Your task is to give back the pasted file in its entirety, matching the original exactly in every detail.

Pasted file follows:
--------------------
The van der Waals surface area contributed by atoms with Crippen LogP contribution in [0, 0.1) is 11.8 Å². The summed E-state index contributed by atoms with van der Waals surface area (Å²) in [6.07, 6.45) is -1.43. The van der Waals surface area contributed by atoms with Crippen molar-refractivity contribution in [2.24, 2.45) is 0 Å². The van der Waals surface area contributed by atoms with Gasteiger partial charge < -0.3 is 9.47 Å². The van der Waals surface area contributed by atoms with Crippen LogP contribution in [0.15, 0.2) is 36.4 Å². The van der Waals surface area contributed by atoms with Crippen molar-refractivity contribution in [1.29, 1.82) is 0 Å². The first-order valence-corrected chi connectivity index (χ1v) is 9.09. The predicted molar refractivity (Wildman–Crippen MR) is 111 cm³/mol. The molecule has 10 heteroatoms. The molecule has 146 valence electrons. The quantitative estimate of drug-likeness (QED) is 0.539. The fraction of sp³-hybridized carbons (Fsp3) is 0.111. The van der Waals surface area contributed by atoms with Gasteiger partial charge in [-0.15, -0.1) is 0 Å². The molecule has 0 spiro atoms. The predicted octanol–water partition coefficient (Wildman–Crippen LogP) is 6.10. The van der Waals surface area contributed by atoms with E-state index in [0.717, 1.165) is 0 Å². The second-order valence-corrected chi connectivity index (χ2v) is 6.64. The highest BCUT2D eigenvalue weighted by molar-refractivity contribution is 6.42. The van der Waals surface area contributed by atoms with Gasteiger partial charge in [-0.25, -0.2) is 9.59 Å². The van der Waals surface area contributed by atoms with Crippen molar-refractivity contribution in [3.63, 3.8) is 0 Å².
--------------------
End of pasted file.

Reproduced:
The van der Waals surface area contributed by atoms with Crippen LogP contribution in [0, 0.1) is 11.8 Å². The summed E-state index contributed by atoms with van der Waals surface area (Å²) in [6.07, 6.45) is -1.43. The van der Waals surface area contributed by atoms with Crippen molar-refractivity contribution in [2.24, 2.45) is 0 Å². The van der Waals surface area contributed by atoms with Gasteiger partial charge < -0.3 is 9.47 Å². The van der Waals surface area contributed by atoms with Crippen LogP contribution in [0.15, 0.2) is 36.4 Å². The van der Waals surface area contributed by atoms with Crippen molar-refractivity contribution in [1.29, 1.82) is 0 Å². The first-order valence-corrected chi connectivity index (χ1v) is 9.09. The predicted molar refractivity (Wildman–Crippen MR) is 111 cm³/mol. The molecule has 10 heteroatoms. The molecule has 146 valence electrons. The quantitative estimate of drug-likeness (QED) is 0.539. The fraction of sp³-hybridized carbons (Fsp3) is 0.111. The van der Waals surface area contributed by atoms with Gasteiger partial charge in [-0.15, -0.1) is 0 Å². The molecule has 0 spiro atoms. The predicted octanol–water partition coefficient (Wildman–Crippen LogP) is 6.10. The van der Waals surface area contributed by atoms with E-state index in [0.717, 1.165) is 0 Å². The second-order valence-corrected chi connectivity index (χ2v) is 6.64. The highest BCUT2D eigenvalue weighted by molar-refractivity contribution is 6.42. The van der Waals surface area contributed by atoms with Gasteiger partial charge in [-0.25, -0.2) is 9.59 Å². The van der Waals surface area contributed by atoms with Crippen molar-refractivity contribution in [3.63, 3.8) is 0 Å².